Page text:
Christian Nodal

Christian Nodal’s Latest Album Is ‘El Grito’ of a Proudly Mexican Album

Courtesy of Universal Music

Just in time for the upcoming Fiestas Patrias, Mexican crooner Christian Nodal’s new album AYAYAY! is out. Released Sept. 11, the 13-track set continues to honor the traditional sounds of his country while taking them to new places.

“More than anything, AYAYAY! reflects the essence of my character with Mexican words,” Nodal tells Remezcla. “The vocabulary [on the album] is very Mexican,” he says, speaking to the fact that the album is named after a Mexican grito. On the peda-ready title track, Nodal sings “AYAYAY!” with all of his soul. The collection was originally set to be released as an EP in May. Now, it’s a complete album with the deluxe edition.

“Every album I put out has a different vibe,” Nodal says. “With this one, there’s styles like salsa, cumbia, country, ballads and boleros. There’s a lot of versatility.” All in all, what he calls his signature “mariacheño” (a mix of mariachi and norteño music) sound is present throughout the LP.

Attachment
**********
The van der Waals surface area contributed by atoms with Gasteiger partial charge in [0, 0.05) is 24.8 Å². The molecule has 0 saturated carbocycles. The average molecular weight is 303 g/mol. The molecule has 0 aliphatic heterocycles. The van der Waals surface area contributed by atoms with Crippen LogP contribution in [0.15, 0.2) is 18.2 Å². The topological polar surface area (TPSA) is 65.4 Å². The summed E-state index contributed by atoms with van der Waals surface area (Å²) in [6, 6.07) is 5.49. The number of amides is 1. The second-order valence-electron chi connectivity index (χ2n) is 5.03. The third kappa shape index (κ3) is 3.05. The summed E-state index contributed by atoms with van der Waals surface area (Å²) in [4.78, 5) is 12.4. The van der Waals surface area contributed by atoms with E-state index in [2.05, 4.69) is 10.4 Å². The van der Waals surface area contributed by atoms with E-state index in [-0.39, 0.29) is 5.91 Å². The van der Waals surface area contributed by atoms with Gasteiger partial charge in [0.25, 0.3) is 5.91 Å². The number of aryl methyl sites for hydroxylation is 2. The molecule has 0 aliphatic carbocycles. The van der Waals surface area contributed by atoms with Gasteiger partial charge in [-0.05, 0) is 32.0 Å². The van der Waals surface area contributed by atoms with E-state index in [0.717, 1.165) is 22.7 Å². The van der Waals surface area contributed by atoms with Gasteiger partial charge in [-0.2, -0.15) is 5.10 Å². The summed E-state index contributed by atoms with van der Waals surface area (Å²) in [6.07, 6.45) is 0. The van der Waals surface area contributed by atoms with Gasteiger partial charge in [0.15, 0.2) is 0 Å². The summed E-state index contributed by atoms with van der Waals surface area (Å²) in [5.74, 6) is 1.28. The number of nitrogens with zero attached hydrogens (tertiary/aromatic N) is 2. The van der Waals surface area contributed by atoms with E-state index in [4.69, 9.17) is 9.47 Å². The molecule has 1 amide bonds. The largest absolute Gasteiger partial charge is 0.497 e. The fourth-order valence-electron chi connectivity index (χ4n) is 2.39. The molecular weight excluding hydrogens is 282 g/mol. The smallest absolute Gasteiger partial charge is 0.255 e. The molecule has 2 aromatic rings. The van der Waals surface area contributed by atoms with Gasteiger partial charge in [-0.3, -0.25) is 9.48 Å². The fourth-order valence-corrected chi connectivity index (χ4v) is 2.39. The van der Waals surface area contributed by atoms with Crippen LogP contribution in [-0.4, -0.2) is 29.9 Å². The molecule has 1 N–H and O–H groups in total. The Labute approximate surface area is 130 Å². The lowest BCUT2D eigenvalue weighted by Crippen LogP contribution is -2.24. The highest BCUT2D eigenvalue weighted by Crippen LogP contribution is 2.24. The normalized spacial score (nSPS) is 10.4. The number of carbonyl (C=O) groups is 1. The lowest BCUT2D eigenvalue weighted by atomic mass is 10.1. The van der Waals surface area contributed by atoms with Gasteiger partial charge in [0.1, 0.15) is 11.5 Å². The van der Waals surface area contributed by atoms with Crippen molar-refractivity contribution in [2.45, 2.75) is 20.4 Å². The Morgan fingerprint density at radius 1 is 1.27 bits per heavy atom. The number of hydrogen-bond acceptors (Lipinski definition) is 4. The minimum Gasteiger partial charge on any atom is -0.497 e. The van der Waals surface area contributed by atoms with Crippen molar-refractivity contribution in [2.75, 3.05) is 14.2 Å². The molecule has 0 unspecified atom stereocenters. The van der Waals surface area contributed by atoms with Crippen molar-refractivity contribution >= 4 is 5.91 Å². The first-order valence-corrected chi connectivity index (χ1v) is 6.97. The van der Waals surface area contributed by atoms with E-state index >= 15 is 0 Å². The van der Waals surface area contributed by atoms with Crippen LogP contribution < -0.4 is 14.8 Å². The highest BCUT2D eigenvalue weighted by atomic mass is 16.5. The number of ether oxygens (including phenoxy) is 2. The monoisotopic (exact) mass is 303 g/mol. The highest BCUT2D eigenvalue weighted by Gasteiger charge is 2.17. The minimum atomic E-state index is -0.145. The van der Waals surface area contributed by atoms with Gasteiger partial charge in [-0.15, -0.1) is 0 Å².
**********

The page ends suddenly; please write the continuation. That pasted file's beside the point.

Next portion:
The album’s biggest hit, “Se Me Olvidó,” has country music influence. “It’s a very upbeat and fresh song,” the 21-year-old says. Over the last three years, the singer has become the voice of regional Mexican music for the new generation.

“These songs really resonate with young people,” he says. “‘Amor Tóxico‘ is inspired by everyone writing a lot about toxic relationships.”

The album was recorded before the coronavirus pandemic hit, Nodal shares. In other words, it wasn’t inspired by his new relationship with Mexican pop star Belinda. “‘Mamacita‘ was inspired by the mamacitas who are not treated like mamacitas,” he says. “I want for them to be treated like it’s the first date.”

AYAYAY! is Nodal’s first album drop during the pandemic. “More than ever we need music so that people don’t feel so down staying inside,” Nodal says. “I hope people enjoy my music and do with it what they will,” he adds with a laugh.

With every release, Nodal extends the reach of regional Mexican music. “It’s incredible that the genre is now on global charts and heard in pretty much all of Latin America,” he says. “I always feel proud to represent mi Mexico with my music.”